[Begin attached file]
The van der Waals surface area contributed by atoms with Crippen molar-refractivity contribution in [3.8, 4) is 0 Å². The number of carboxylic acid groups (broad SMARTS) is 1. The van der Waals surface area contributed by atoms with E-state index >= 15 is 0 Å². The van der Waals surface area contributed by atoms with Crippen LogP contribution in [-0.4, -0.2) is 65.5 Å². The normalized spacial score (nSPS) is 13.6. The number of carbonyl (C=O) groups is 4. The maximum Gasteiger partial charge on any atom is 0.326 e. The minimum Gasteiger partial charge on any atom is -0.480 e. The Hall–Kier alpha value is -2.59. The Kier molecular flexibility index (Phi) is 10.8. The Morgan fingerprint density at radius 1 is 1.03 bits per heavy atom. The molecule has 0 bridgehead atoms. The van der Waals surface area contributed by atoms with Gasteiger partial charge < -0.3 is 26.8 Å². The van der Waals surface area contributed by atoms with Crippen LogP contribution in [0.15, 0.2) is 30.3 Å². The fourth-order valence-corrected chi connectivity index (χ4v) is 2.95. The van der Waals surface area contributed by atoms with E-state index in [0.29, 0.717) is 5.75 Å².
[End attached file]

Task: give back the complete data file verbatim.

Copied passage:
The van der Waals surface area contributed by atoms with Crippen molar-refractivity contribution in [3.8, 4) is 0 Å². The number of carboxylic acid groups (broad SMARTS) is 1. The van der Waals surface area contributed by atoms with E-state index >= 15 is 0 Å². The van der Waals surface area contributed by atoms with Crippen LogP contribution in [-0.4, -0.2) is 65.5 Å². The normalized spacial score (nSPS) is 13.6. The number of carbonyl (C=O) groups is 4. The maximum Gasteiger partial charge on any atom is 0.326 e. The minimum Gasteiger partial charge on any atom is -0.480 e. The Hall–Kier alpha value is -2.59. The Kier molecular flexibility index (Phi) is 10.8. The Morgan fingerprint density at radius 1 is 1.03 bits per heavy atom. The molecule has 0 bridgehead atoms. The van der Waals surface area contributed by atoms with Gasteiger partial charge < -0.3 is 26.8 Å². The van der Waals surface area contributed by atoms with Crippen LogP contribution in [0.15, 0.2) is 30.3 Å². The fourth-order valence-corrected chi connectivity index (χ4v) is 2.95. The van der Waals surface area contributed by atoms with E-state index in [0.29, 0.717) is 5.75 Å².